A history teacher wants Year 8 to analyse the causes of the English Civil War. Her pupils find analytical writing very difficult.
They have problems with short-term memory and with the abstract nature of the material. They have difficulty in sorting and classifying because they find it hard to conceptualise, to find "organising ideas".
So what is the teacher to do? Quite understandably, she considers alternative means of communication - painting, drama, oral work, some easier written exercises or perhaps an imaginative response, in role as a Roundhead, maybe.
The pupils continue to use these methods throughout Year 8 and Year 9. It helps them to enjoy and to understand important aspects of history. But, after two years, these pupils have still not received direct teaching in the very area in which they need most. The real learning problem, the one that gets in the way, is still being avoided.
The national curriculum in history at key stage 3 demands "extended narratives and descriptions, and substantiated explanations" (key element 5c). This presents a double challenge: not only must pupils organise ideas into extended prose, but they must also move beyond narrative. They must produce structured descriptions and explanations. This does not necessarily mean an essay. For lower-attaining pupils it may mean just four or five connected sentences. But it does mean that all pupils should be able to reformulate some information and generate some writing on their own. They must select relevant points and order them with some discernible rationale.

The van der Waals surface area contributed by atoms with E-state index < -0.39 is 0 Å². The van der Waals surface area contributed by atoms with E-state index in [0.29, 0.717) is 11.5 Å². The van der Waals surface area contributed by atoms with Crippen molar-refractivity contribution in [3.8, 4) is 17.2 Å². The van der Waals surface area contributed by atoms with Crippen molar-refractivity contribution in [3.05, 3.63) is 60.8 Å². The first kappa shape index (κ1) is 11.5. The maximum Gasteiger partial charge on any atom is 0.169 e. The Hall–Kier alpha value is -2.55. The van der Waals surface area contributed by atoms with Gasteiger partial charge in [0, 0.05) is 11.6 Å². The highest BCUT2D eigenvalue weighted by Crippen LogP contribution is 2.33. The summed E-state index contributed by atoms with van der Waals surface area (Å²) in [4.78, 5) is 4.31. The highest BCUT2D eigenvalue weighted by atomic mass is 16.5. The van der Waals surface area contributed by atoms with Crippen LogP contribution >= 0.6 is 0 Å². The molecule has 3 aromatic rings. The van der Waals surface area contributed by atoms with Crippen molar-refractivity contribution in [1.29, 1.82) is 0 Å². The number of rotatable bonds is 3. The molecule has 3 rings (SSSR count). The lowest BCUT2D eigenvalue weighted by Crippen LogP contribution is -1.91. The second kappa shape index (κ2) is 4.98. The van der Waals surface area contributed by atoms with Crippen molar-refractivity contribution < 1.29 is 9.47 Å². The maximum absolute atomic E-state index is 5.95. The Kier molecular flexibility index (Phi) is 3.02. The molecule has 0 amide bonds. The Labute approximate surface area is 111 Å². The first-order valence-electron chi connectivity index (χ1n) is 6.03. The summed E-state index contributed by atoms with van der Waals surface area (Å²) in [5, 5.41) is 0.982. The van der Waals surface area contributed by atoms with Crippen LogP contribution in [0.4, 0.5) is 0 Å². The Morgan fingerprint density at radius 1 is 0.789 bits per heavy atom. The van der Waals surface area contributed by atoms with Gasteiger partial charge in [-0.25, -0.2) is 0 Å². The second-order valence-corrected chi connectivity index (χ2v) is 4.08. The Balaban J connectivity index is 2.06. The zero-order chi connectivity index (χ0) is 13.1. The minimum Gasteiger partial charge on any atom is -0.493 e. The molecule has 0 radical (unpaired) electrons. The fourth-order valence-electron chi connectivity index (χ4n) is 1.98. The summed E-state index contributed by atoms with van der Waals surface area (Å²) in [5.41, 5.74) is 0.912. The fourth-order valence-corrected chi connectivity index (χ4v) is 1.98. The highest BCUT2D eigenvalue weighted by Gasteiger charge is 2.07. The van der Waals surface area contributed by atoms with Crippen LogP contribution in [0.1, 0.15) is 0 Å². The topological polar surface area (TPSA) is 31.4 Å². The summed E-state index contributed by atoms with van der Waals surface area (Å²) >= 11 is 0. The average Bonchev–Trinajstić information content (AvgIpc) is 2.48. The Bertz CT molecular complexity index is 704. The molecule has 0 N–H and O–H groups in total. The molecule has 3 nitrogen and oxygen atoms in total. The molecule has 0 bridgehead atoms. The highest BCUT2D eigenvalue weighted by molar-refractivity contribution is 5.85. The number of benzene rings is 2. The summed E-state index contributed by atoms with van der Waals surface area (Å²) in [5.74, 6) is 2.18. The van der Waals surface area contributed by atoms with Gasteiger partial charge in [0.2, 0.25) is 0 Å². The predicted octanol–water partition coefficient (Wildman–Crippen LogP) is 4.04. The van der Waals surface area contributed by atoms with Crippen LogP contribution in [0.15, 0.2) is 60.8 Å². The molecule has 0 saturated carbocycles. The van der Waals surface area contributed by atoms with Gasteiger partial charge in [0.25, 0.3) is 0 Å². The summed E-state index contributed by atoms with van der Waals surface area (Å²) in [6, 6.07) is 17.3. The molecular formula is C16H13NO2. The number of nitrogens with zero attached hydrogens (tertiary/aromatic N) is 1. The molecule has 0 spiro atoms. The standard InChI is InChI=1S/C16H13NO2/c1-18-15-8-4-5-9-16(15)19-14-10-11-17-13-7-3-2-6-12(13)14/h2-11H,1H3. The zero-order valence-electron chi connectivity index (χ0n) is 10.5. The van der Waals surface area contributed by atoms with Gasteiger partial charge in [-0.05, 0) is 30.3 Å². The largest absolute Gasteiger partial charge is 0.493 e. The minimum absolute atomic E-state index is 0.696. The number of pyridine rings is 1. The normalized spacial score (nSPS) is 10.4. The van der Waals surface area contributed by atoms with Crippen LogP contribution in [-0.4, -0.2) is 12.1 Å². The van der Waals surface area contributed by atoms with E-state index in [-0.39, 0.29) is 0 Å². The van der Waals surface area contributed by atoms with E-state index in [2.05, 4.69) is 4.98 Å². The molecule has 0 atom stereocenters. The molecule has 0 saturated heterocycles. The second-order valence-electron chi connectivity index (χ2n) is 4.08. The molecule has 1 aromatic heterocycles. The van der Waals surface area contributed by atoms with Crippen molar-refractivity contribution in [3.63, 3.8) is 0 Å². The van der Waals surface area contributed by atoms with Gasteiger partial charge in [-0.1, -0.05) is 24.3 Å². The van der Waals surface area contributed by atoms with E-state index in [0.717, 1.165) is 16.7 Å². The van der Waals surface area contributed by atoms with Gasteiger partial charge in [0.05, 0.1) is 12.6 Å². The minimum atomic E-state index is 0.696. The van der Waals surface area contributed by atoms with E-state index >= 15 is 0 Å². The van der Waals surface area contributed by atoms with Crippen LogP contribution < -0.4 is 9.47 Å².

Most pupils can construct a simple narrative. The temporal structure and the dynamic of story help them to select and position the information. However, it is much harder to arrange evidence and ideas in response to a particular historical question. To move out of narrative into a conceptual structure requires a different kind of organising skill. It is these demands which have caused many teachers of history to argue that extended writing makes history too difficult for lower attainers.
However, much current work suggests otherwise. Starting with the question, "What is it, exactly, that pupils find difficult?", many history teachers are examining such difficulties closely. Using activities such as sorting and setting, diagramming and arranging, pupils can be made aware of the organisational problem at the heart of historical writing. Once structure is seen as problematic, we can help pupils find a way through it.
Playing games with structure is fun. Can pupils distinguish between the general and the particular by finding "big points" and "little points"? Can pupils see different ways of sorting out the same problems? What sentence formats might they select for different types of historical ideas? Differentiation abounds here, but it is productive. Succinct, objective description and analysis, brought to bear on one issue are essential. Lower attainers simply will not get there unless they are gradually helped towards it.